Over the years plea bargaining has become the way for the Administration of Justice in America and Canada’s criminal trials. Accused criminals are giving up the rights to a fair trial, to indeed plead guilty, in order to receive a much lesser charge, more comfortable prison, or even to agree to testify against someone else. Fewer than ten percent of criminal cases brought up by the federal government even make it to the federal courts to be tried before juries each year. “According to one legal scholar, every two seconds during a typical workday, a criminal case is disposed of in an American courtroom by way of a guilty plea or nolo contendere plea” (Lynch, par. 1). Which ultimately means more than ninety percent of criminal cases are never tried, and proven to the juries in the court of law? Plea bargaining has shown throughout the years many advantages and disadvantages in the court of law, but is plea bargaining ethical and should it continue to be practiced in criminal cases throughout America and Canada?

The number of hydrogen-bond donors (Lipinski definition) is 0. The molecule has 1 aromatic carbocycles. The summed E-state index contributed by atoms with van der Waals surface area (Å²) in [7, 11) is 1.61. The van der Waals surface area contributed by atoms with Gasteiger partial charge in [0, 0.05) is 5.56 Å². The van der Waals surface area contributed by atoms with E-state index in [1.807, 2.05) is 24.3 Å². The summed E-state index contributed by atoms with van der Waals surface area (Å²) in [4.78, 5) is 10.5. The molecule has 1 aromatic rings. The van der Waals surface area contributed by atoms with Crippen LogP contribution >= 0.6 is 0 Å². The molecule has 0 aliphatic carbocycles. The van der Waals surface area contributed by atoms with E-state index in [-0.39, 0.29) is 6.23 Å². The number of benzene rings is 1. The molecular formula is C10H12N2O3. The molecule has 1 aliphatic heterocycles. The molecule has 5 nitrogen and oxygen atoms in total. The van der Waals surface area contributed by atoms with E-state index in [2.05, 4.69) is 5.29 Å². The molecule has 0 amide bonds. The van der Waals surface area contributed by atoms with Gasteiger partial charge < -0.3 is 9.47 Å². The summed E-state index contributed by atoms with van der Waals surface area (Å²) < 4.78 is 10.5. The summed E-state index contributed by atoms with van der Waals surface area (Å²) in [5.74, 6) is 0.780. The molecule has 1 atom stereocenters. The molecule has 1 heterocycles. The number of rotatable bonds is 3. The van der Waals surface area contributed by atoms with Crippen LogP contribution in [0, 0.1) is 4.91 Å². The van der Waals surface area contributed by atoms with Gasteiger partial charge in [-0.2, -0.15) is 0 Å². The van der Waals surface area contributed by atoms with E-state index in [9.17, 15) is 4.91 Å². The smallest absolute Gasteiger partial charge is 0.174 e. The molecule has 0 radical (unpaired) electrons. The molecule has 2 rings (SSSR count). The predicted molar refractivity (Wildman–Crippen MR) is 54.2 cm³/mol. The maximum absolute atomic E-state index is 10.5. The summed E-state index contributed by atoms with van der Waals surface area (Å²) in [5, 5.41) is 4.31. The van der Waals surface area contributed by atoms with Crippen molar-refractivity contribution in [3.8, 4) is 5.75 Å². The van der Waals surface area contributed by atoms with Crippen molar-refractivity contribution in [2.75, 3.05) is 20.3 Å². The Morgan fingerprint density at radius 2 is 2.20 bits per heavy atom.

First of all, plea bargaining works in criminal cases as what one can call a threat on the defendant. It is a promise by court that if the defendant pleads guilty to the charge, the defendant will be granted with a lesser charge then what may be given if the defendant decides to try the case before a jury. Each side of the case gives up something and gets something back in return (Taylor, par. 5). For example, if a person is convicted for a felony robbery charge, in which requires a minimum sentence of five years in prison, the criminal is given the opportunity under the court of law to comply with the courts. If the criminal decides to comply and plead guilty to the charge, the criminal may be granted only two years in prison. Once the deal is accepted by the court and lawyers, it is then passed on to the courts judgment, in which sentencing and conviction being the most important issues. Plea bargaining is not guaranteed however, the judge may...
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